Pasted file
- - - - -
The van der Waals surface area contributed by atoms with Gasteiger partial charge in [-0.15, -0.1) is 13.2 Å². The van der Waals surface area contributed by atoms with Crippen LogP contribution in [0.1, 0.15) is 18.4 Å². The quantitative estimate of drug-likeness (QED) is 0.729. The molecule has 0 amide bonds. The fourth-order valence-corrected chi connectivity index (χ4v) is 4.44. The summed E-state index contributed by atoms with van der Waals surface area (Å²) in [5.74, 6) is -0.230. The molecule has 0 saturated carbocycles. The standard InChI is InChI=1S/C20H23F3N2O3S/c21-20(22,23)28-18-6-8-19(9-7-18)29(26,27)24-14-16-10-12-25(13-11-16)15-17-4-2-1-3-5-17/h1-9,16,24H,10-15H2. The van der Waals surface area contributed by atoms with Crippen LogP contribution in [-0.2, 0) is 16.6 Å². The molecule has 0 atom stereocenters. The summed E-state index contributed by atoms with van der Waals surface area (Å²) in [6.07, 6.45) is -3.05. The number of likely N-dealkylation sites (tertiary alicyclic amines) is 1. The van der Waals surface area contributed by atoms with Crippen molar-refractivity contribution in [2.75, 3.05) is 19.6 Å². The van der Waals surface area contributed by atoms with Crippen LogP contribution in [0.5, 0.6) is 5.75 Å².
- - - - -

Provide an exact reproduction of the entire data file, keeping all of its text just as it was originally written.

The van der Waals surface area contributed by atoms with Gasteiger partial charge in [-0.15, -0.1) is 13.2 Å². The van der Waals surface area contributed by atoms with Crippen LogP contribution in [0.1, 0.15) is 18.4 Å². The quantitative estimate of drug-likeness (QED) is 0.729. The molecule has 0 amide bonds. The fourth-order valence-corrected chi connectivity index (χ4v) is 4.44. The summed E-state index contributed by atoms with van der Waals surface area (Å²) in [5.74, 6) is -0.230. The molecule has 0 saturated carbocycles. The standard InChI is InChI=1S/C20H23F3N2O3S/c21-20(22,23)28-18-6-8-19(9-7-18)29(26,27)24-14-16-10-12-25(13-11-16)15-17-4-2-1-3-5-17/h1-9,16,24H,10-15H2. The van der Waals surface area contributed by atoms with Crippen LogP contribution in [-0.2, 0) is 16.6 Å². The molecule has 0 atom stereocenters. The summed E-state index contributed by atoms with van der Waals surface area (Å²) in [6.07, 6.45) is -3.05. The number of likely N-dealkylation sites (tertiary alicyclic amines) is 1. The van der Waals surface area contributed by atoms with Crippen molar-refractivity contribution in [2.75, 3.05) is 19.6 Å². The van der Waals surface area contributed by atoms with Crippen LogP contribution in [0.5, 0.6) is 5.75 Å².